TOM HARDY SAVES THE DAY (NO, REALLY)
One of the most intense actors of our time agreed to take us on a motorcycle tour of his hometown—and then the day spun way off-script.
Written by: Eric Sullivan
Photo by: Greg Williams
We’re at the first stop on Tom Hardy’s literal tour down memory lane, and he’s already causing trouble. The caretaker of St. Leonard’s Court, an apartment building in the leafy London suburb of East Sheen, comes out to the driveway to say that a tenant has lodged a noise complaint. Hardy leans back in the saddle of the offending source, a Triumph Thruxton fitted with a not-so-subtle 1200cc engine. “Must be hard for someone who’s home at 3:00 p.m. on a Tuesday doing fuck-all, innit?” he says to the caretaker, who’s already in retreat. Then, overriding his knee-jerk snark: “It won’t happen again.”
“I’m the youngest person to own a flat on this block,” Hardy, forty, tells me, sounding both proud and bemused. He bought the place fifteen years ago, moved out six years later, and now uses it as a crash pad for out-of-town guests. He didn’t choose the location for its social scene, if the few geriatric residents shuffling by are any indication. Rather, he was the prodigal son returned: He grew up in the upper-middle-class community, the only child of Chips, an adman and writer, and Ann, an artist. His parents still live nearby.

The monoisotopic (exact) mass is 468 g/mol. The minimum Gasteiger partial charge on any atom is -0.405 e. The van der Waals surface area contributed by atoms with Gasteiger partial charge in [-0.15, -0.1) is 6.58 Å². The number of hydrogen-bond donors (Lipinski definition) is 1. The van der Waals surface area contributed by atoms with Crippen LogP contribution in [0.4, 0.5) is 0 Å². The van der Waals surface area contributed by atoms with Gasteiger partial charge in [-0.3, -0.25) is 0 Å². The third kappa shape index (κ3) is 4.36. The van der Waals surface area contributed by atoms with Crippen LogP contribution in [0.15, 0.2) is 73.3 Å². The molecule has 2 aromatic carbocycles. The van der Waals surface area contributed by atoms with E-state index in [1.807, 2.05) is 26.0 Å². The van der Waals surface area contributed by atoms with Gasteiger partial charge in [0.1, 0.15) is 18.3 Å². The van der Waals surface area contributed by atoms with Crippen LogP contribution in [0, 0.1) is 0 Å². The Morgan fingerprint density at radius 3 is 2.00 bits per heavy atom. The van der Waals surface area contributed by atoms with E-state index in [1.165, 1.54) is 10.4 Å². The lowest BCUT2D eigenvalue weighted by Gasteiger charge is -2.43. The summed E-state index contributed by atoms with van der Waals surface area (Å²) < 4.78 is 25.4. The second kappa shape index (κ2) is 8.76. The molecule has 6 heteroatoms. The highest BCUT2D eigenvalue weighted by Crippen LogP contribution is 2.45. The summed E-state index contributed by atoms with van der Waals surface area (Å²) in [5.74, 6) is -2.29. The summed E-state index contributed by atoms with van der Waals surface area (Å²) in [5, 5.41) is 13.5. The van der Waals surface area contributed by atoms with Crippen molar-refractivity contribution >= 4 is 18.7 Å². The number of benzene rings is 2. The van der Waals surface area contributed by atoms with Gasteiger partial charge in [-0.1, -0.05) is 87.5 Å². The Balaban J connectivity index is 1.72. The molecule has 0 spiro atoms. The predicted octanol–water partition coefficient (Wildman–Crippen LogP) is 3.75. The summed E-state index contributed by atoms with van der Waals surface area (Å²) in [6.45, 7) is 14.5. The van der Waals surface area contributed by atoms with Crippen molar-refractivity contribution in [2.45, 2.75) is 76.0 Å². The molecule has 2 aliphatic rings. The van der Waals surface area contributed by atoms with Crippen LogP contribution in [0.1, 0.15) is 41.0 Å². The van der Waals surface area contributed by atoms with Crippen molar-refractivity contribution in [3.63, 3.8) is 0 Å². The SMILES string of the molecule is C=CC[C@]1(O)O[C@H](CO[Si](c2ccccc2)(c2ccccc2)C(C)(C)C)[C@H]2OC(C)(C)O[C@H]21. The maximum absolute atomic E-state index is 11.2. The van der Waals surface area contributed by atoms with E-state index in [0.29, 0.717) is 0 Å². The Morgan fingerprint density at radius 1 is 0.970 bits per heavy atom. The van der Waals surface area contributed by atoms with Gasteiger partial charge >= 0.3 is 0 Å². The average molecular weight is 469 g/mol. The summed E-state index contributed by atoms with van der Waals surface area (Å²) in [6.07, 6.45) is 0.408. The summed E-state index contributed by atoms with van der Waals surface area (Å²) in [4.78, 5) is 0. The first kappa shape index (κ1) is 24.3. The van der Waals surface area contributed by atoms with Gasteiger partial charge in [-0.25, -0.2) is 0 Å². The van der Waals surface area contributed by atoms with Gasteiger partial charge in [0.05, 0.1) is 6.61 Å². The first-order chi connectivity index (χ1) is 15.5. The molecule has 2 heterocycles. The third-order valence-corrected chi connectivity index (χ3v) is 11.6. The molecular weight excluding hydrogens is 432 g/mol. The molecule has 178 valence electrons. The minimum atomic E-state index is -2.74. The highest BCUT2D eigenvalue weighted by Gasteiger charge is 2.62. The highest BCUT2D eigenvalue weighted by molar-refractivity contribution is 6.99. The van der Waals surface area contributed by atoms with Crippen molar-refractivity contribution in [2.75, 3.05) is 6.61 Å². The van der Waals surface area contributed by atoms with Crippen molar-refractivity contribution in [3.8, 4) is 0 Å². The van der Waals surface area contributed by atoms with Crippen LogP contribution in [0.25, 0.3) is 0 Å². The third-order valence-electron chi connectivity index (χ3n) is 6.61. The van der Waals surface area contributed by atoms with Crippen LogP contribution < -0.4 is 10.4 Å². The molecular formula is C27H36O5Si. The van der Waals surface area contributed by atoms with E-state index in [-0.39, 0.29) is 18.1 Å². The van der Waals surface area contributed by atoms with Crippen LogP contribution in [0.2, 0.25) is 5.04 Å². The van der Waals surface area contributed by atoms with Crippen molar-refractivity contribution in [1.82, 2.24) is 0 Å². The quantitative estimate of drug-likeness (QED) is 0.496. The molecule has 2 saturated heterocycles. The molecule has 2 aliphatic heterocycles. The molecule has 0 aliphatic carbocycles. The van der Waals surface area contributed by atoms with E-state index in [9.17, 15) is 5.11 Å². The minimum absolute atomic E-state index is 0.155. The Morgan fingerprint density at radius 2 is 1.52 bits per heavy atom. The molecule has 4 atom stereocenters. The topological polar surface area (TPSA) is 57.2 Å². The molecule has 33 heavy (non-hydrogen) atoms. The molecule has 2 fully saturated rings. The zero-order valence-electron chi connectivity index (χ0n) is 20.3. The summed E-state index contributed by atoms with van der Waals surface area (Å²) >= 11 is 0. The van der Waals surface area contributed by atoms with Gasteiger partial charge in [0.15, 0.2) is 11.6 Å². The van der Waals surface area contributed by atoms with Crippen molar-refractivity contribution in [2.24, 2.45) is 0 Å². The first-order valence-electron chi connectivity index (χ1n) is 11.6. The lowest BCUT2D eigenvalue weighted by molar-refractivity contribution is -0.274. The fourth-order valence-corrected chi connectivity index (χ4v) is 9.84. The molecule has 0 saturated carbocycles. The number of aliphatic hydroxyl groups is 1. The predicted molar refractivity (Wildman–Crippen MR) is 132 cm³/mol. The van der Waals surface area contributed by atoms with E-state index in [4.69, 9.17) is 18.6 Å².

“Ready for the five-dollar tour?” he asks. Our plan is to trace the path from what he calls his “privileged bourgeois background” to the upper-upper-class town of Richmond, where he now lives with his wife, actor Charlotte Riley, and their child, his second. (He also has a ten-year-old son with assistant director Rachael Speed.) The journey is short in distance—a little more than two miles—but ultramarathon-long in life experience.
“Behind the Laura Ashley curtains, there was naughtiness and fuckeries!” he begins like an overenthused docent. I point out that’s a line he’s delivered many times to many writers. He shrugs. “It’s easier to say that than to go deep-sea diving into it.” To Hardy, a fiercely private man and a reluctant public figure, the canned story serves the useful purpose of making an unsuspecting person feel like they’re getting to know the real Tom. “Should we fuck off?” he asks as we pull on our gear. Except for the beat-up jeans, his five-foot-nine frame is covered in black, from his helmet to his motorcycle boots. We get on our bikes and fuck off.
Five minutes later, just past the prep school he attended as a boy, Hardy spots a commotion, and we pull over. A woman, blood covering her face, lies faceup, half on the sidewalk and half in the street. A few bystanders are crouched around. As Hardy approaches, he says, “I know her.”
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